Time + Tenacity: The Formula for Breakthroughs in UNC Research
Time and tenacity — two essential components for successful research endeavors at UNC-Chapel Hill. With more than 200 years of research under its belt, Carolina houses an ever-growing list of discoveries and inventions, many of which span several decades.

From 1793 to Today


Captain James Lovell, a NASA astronaut who was navigator on the Apollo 8 mission and commander of Apollo 13, trained at Morehead Planetarium and Science Center in the mid-1960s.

Eyes in the Sky

Ever since the Wright brothers flew at Kitty Hawk, North Carolina has proudly proclaimed to be “first in flight.” Less well-known is Carolina’s connection to deep space — from the first astronomical observatory on a college campus, to the first planetarium in the South, to one of the first administrators at NASA. Read more…

Elizabeth Davis spent 21 years trying to receive a correct diagnosis from doctors about her condition, which prevented her toes from uncurling, causing her to walk with crutches for the most of her life.

The Cure Code

When Fred Sanger figured out how to sequence DNA in 1975, the world changed — and so did UNC. Since its founding in 2000, the UNC Department of Genetics has continuously made the top-five list of NIH program funding and has grown to include 80 faculty, who have taken the world of research and medicine by storm. Read more…

The FPG Child Development Institute was founded by Nancy (left) and Hal Robinson, two UNC psychologists, in 1966.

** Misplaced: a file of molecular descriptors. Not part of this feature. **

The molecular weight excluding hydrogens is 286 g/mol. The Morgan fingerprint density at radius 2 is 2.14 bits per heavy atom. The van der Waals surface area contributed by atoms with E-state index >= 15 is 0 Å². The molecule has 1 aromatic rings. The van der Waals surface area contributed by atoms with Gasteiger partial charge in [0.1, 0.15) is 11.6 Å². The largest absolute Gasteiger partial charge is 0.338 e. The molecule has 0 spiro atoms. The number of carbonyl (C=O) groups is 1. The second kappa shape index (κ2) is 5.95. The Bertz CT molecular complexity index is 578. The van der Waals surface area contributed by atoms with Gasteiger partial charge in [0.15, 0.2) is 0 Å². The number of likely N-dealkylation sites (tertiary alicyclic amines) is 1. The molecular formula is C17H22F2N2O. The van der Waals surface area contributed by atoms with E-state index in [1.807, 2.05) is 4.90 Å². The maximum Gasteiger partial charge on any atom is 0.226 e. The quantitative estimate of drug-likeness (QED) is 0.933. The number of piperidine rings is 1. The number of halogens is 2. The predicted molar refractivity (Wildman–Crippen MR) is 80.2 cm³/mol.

From Turmoil to Triumph

The major political events of the 1960s set the stage for the founding of the UNC Frank Porter Graham Child Development Institute, which forever changed education research and practice. Read more…

Abecedarian Project co-creaters Isabelle Lewis (left) and Joseph Sparling work with an early study participant. The project, one of the world’s oldest and most oft-cited early childhood education programs, celebrates its 45th anniversary this year.

The ABCs of Early Childhood Education

Smarter. Healthier. Better prepared for the world. Those are just a few of the benefits early childhood education can have over the course of a lifetime — benefits made evident by the Frank Porter Graham Child Development Institute’s Abecedarian Project researchers, who have spent the past 45 years following up with their original research subjects. Read more…

This portrait of Dean Kemble, gifted by the class of 1955, hangs in Carrington Hall in the UNC School of Nursing.

The Nursing Pioneer

After becoming founding dean of the UNC School of Nursing in 1950, Elizabeth L. Kemble recruited faculty, oversaw construction of a building and dormitories, and even handpicked the first class of students. She spent the next 18 years dedicating her life to this school. Read more…

Kings of Chemistry

How an unexpected discovery transformed the world and made Morehead, Venable, and Kenan household names at UNC-Chapel Hill. Read more…

Through the Looking Glass

UNC’s computer science department laid the groundwork for 3-D computer-generated graphics and continues to push the boundaries of virtual environments today. Read more…

In 1984, BJ Campbell — founding director of the UNC Highway Safety Research Center (HSRC) — and other HSRC researchers conducted field observations of seat belt use in Chapel Hill as part of an early incentive campaign called “Seat Belts Pay-Off.”

Hedging High Stakes and Human Behavior

How the UNC Highway Safety Research Center changed America’s driving behavior — saving lives and making our roadways safer. Read more…

Photo Courtesy of Kenneth Brinkhous (right) began studying the first known canine carriers of hemophilia in 1947. His research with dogs led to the creation of a blood laboratory, known today as the Francis Owen Blood Research Laboratory — which led to multiple advancements in hemophilia including a blood test, treatments, and knowledge of the disease.

Blood, sweat, and tears

UNC began treating blood disorders in 1947 — setting the stage for major breakthroughs in hemophilia and HIV. Read more…